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Latitude: 50.5939 / 50°35'38"N
Longitude: -3.5846 / 3°35'4"W
OS Eastings: 287938
OS Northings: 78330
OS Grid: SX879783
Mapcode National: GBR QS.7W50
Mapcode Global: FRA 37CH.KBW
Entry Name: Ashwell Lodge
Listing Date: 28 April 1987
Source: Historic England
Source ID: 1097094
English Heritage Legacy ID: 85285
Location: Chudleigh, Teignbridge, Devon, TQ13
Civil Parish: Chudleigh
Traditional County: Devon
Lieutenancy Area (Ceremonial County): Devon
Church of England Parish: Chudleigh St Martin and St Mary
Church of England Diocese: Exeter
SX 87 NE
4/2 Ashwell Lodge
Lodge opposite the main gateway to Ugbrooke House. Mid/late C19. Rowan suggests
that the design may be by Capability Brown, who undertook the landscaping of Ugbrooke
Park or by William Spring, the clerk of works for the rebuilding of the house at
Ugbrooke Park or Joseph Rowe, the architect of the stables. However the style and
details of the building suggest a date in the C19 not the C18. Local stone rubble
with local grey limestone quoins and dressings; thatched roof, gabled at ends,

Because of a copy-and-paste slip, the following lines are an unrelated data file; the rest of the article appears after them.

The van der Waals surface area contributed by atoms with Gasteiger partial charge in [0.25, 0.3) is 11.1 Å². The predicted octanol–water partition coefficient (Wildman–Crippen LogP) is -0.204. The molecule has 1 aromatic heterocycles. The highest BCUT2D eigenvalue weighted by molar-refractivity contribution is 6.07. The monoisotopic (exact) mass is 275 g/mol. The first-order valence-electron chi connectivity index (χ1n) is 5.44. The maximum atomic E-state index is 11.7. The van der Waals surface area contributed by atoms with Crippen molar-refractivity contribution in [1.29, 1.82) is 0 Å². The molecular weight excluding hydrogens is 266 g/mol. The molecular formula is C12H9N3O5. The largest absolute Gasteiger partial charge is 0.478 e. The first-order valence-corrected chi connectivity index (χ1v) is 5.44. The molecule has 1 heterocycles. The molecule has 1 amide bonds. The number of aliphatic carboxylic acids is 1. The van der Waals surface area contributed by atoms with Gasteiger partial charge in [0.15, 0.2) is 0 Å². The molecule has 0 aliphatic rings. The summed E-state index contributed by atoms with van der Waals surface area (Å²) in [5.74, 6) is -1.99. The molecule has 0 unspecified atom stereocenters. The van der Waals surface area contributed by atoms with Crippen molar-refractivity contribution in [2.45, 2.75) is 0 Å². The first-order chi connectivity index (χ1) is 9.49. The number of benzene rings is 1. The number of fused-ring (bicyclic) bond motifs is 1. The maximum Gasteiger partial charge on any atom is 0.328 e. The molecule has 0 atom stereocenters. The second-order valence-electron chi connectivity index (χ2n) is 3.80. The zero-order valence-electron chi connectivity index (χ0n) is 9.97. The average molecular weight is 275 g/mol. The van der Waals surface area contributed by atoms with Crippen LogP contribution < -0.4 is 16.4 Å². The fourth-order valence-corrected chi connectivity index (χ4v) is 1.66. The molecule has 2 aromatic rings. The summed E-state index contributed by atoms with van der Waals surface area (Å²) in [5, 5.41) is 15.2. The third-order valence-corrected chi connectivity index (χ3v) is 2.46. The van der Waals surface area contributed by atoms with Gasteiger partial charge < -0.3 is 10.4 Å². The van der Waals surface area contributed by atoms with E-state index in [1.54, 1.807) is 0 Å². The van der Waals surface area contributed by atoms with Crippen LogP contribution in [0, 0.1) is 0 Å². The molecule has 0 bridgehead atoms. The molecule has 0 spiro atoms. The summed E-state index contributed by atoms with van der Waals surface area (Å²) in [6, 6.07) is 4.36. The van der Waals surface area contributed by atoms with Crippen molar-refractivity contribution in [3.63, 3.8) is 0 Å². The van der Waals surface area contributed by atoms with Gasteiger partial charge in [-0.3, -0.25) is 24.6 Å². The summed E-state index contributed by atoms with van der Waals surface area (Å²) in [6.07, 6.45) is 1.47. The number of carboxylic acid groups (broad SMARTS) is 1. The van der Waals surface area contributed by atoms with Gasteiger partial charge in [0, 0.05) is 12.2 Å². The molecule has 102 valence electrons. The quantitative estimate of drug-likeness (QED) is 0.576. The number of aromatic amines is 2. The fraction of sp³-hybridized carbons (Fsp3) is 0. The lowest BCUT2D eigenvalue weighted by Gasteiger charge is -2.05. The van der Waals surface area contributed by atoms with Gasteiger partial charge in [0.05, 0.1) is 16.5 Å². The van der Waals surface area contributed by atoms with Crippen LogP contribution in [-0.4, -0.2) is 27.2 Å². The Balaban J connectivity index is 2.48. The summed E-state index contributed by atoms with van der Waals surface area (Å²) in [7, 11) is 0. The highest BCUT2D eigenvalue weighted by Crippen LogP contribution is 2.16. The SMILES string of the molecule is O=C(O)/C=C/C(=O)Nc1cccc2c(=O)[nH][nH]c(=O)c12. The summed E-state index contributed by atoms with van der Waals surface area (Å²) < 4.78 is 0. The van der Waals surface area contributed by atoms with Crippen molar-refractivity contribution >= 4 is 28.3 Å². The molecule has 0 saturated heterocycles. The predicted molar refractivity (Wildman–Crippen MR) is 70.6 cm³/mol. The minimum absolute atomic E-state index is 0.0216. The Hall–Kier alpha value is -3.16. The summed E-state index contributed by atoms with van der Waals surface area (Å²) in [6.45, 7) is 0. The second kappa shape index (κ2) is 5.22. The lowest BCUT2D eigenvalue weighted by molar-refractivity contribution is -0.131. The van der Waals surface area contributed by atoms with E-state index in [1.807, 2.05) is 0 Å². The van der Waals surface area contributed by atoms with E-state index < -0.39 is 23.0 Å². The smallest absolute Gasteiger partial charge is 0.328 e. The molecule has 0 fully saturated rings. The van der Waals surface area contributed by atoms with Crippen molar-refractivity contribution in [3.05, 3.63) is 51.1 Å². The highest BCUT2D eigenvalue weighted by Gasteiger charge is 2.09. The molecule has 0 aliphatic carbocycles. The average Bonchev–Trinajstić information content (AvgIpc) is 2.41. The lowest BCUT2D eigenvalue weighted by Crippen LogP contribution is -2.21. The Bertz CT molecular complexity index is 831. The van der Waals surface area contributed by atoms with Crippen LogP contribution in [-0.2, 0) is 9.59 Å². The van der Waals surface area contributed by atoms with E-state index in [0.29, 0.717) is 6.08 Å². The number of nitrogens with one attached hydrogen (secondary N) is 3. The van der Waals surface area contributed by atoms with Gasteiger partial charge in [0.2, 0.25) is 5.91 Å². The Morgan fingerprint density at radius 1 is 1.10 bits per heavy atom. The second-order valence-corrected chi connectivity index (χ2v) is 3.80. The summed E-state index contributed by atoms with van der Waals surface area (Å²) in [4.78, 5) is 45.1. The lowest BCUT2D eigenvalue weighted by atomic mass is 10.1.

replaced with tiles to the rear of the ridge; central grey limestone ashlar stack
with 2 brick shafts.
Double depth plan, 2 rooms wide with a central entrance, a narrow service room at the
rear and a disused porch on the left return.
2 storeys. Symmetrical 2 window front with the eaves thatch rising as gables over
the 2 first floor window and a central gabled thatched porch on posts with a stud and
plank front door. The ground floor windows are 2-light casements with C20 leaded
panes, grey ashlar cambered arches with keystones and grey ashlar jambs. Similar
first floor casements have cambered heads below boarding.
On the left return a thatched brick porch is clad with split logs, ground floor bow
window on right return.
A simple cottage design for the principal lodge at Ugbrooke, this building is
important, not only to the immediate setting of the main entrance but also for the
contribution it makes to the overall character of the landscape at Ugbrooke Park,
designed by Capability Brown, which is remarkable for the absence of sophisticated
architectural temples, grottos or seats. This may have been due to economy, but a
poem by Lord Clifford's chaplain, Father Reeve, emphasizes the predominance of Nature
over Art at Ugbrooke Park "To model with the Genius of the Place/Each artless
feature, each spontaneous grace/for as you work the Genius still presides,/Directs
each stroke and each improvement guides/...../In all so true, so unperceived the
skill/That Nature modified is Nature still".
Rowan, A., "Ugbrooke Park", Country Life, vol 142 pp. 790-793
Listing NGR: SX8794278327
This text is from the original listing, and may not necessarily reflect the current setting of the building.
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